The Dutch make cheese, we know…but wine? It’s true that grapes grow almost anywhere, even on windswept reclaimed mudflats and low islands, but turning them into wine must be a challenge. Jantiene and Douwe Broersma, a proud Dutch couple, are up to the challenge. They are the proud owners of De Frysling, the most northerly vineyard in the Netherlands. It is situated on the same latitude as the southern islands of Alaska - just outside the town of Twijzel in the province of Friesland.
”De Frysling is a combination of the name of the province and Riesling,” explains Douwe Broersma (Riesling is the most famous of the traditional German cultivars). The cultivars grown on De Frysling - Johanniter, Souvignier Gris, Cabernet Cortis and Pinotin - are also unusual, despite having some familiar rings. They are new varieties created largely in southern Germany, by crossing with the more traditional cultivars. Broersma has been a winegrower since 2009. “I wanted to work outside…in nature,” he says.
”I certainly didn’t want to go back into an office.” The couple today have 5,000 vines on 1.5 hectares of sandy soil. Last year they produced more than 1,000 bottles, including the first bubbly - De Frysling.
Many Dutch winegrowers - there are more than 180 vineyards in the Netherlands - have come to winemaking from other professions. Some had been farmers, others pilots or owners of campsites. As in most countries where wine is grown, they provide opportunities for the tasting of their wines and a tour of their wineries.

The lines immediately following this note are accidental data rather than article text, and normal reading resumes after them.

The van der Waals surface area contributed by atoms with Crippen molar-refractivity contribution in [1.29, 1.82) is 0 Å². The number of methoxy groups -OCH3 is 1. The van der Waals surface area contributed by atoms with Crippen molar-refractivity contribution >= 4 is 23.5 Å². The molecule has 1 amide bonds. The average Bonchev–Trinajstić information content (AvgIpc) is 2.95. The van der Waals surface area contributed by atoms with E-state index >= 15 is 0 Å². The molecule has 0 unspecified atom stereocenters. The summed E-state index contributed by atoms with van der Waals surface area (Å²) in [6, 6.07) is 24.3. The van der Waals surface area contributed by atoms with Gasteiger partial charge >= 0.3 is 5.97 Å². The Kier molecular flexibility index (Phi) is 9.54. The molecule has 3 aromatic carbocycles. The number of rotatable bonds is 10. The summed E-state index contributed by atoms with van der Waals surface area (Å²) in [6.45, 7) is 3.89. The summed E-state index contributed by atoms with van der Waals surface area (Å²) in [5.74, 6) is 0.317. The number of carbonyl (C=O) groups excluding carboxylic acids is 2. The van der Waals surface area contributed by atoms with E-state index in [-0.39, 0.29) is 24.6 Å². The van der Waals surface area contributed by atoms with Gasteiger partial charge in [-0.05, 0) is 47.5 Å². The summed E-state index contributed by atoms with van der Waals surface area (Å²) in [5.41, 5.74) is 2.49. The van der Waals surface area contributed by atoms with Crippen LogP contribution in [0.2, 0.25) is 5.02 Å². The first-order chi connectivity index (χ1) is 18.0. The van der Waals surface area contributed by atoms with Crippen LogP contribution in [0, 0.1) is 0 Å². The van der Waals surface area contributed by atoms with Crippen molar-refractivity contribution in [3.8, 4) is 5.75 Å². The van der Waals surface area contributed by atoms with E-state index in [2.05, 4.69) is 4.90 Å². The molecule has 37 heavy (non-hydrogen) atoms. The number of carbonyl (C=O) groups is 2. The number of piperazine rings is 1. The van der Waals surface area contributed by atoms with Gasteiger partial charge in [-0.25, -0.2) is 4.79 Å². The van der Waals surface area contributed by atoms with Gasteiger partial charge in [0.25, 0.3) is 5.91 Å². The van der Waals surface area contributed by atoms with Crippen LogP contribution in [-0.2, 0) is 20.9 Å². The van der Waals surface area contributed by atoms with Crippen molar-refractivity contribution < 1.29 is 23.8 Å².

Broersma recommends serving the dry Johanniter varietal with fish or seafood, while the Pinotin rose goes well, lightly chilled, with pork, lamb and cheese. The fruity red Regent is drunk with red meat and game.
Johan van de Velde is another person who has switched to wineries. ”My father grew potatoes, onions and turnips, but we could not expand as our farm was too
small,” he says. Today he runs De Kleine Schorre on the island of Schouwen-Duiveland, in Zeeland. He got the tip from a neighbour, who noted that the south-western province enjoyed plenty of sunshine and a soil rich in calcium - from millennia of dead shellfish.
Van de Velde spent three years learning winegrowing on the Cep D’or estate on the Moselle, where the river passes Luxembourg, before he and his wife Paula planted their first vines in 2001. Now their wines - made from the cultivars Auxerrois, Pinot Gris, Pinot Blanc and Rivaner - are poured out high above the clouds by the KLM cabin crew.
Their fresh-tasting and gentle Auxerrois-Pinot Gris was served up to President Barack Obama and other world leaders at the Nuclear Security Summit held in The Hague in March.